So for the short-term and long-term, they rated both men equally attractive. So what we suspect is that what women really do value in a mate are these emotional qualities (being funny, kind, generous, loving). When men have kids, our perception perhaps is that they must have these qualities; that these qualities are already there.

Another possible explanation is that women use men with kids as a mate selection strategy. So if a man has kids, he’s already demonstrated his fertility. So if you want kids, then he’s pretty much a sure bet because he’s already got them. You know he’s a fertile man.

But the fact he had kids never took away from his attractiveness. Do you suppose the flip side is true? Like would men find MILFs more attractive than similar women without kids?
We investigated the MILF literature to help guide our DILF literature. What we found was, men find MILFs attractive in spite of the fact that they have kids. So the evidence suggests that men are attracted to MILFs because of their age, not because of their kids. There’s something about an older woman’s age; she exudes a confidence, there’s a knowledge base she has about sexuality that a younger woman does not have.

So they’re just using MILF interchangeably with older woman.
Right, whereas with women, the kids seem to matter, not the age.

Were the women able to articulate why they found the DILFs more attractive, beyond a number rating?
There was an open-ended option for women to say what it was they found particularly attractive about Jason. At a cursory glance, they were mentioning things like ‘he has kind eyes, he has a warm smile, he seems like a good person.' It seems to suggest we’re interested in these personality values; traits like warmth and kindness and generosity.

Was there any correlation between the age of the woman or her desire to have children—and her attraction level to the DILF?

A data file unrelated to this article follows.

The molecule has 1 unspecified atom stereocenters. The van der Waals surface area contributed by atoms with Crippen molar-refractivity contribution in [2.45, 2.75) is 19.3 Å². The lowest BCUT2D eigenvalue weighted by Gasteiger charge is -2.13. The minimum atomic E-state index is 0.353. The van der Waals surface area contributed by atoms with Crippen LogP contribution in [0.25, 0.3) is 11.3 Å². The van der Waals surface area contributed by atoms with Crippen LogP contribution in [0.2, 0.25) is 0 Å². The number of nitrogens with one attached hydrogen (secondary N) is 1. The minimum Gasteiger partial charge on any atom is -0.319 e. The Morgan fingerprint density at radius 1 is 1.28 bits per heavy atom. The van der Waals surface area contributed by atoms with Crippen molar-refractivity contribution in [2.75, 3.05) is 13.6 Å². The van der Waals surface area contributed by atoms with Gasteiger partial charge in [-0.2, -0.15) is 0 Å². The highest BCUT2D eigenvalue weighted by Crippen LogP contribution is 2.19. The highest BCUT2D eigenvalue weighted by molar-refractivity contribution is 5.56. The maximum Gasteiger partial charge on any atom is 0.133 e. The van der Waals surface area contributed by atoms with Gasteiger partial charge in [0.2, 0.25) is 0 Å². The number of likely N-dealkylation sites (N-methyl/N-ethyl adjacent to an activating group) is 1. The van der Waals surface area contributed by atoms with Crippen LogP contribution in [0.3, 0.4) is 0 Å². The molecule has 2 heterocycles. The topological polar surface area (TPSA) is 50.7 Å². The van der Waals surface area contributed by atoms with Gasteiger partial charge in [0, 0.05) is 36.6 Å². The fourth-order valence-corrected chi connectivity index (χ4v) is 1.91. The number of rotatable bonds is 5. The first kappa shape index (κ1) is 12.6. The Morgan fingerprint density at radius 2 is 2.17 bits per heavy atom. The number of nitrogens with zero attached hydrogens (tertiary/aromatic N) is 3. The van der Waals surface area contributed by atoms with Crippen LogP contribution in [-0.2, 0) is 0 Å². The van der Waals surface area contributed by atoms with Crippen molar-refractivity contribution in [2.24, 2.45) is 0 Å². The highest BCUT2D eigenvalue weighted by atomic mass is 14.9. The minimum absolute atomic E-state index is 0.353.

We asked about that. We asked do you have children, and if they said no, we said do you want to have children in the future—and then a ratings scale from ‘no’ to ‘definitely.’ We found no difference between the groups. It didn’t matter if women were in the Jason-with-kids or without; and it didn’t matter across groups. Same with age.

Did anything surprise you in this research?
I was surprised that we didn’t see a difference between the short-term sexual encounter vs. long-term relationship. I expected to find an effect there; that women would be more interested in the man with kids for a long-term partnership and the man without kids for a short-term partnership. So that surprised me.

I was also surprised by; we asked participants would this man be more appealing if he was younger, or older, or is he perfectly fine the way he is? And we asked participants to indicate their preferred partner age. Contrary to popular opinion that women go after these old sugar daddies, that is not what we found. We found that women were interested in people that were within four years or so of their own age range. For both long- and short-term encounters.

Another thing I found interesting—you probably have heard Sigmund Freud has postulated that men are attracted to women that resemble their mothers. And women are attracted to men that resemble their fathers. We asked participants about the quality of their relationship with their paternal caregiver. We asked them because we wanted to cover this as a potential explanation for why women might be attracted to older men (because they might remind them of their dad). So we asked participants about the relationship they had with their father, and the extent to which they believed that this profile reminded them of their father, and we found no effect of that. So there does not seem to be any credibility to the idea that women are attracted to the older man because of some daddy issue thing.

What do these results say about our current social climate, and do you expect the popularity of DILFS to continue?
I believe it will continue. I believe we’re just starting to see the beginnings of this. Especially if the MILF trend is any indication (and it’s been around for quite some time). As women in our culture become more comfortable with their sexuality, more open about it, and as society becomes more accepting of the fact that women are sexual beings—we’ll see more openness [to it]. Evidence suggests that we’re seeing more and more women admitting to perusing pornography sites. I’m sure they always have, but I don’t believe they’ve always admitted as such because of the censure we have around women’s sexuality.

At the same time, I think that the fact that our findings suggest that women are interested in qualities like personality, things like being warm and nurturing—I think that shows that neither women nor men are simply seeking mates that are ideal in terms of things like money or looks or status. I think it shows that women (and men) are interested in and attracted to—in both short- and long-term partnerships—things that matter. Qualities of kindness and warmth and generosity. Both men and women are both ultimately looking for the good in people.

Sign up for our newsletter to get the best of VICE delivered to your inbox daily.

Follow Tiffy Thompson on Twitter.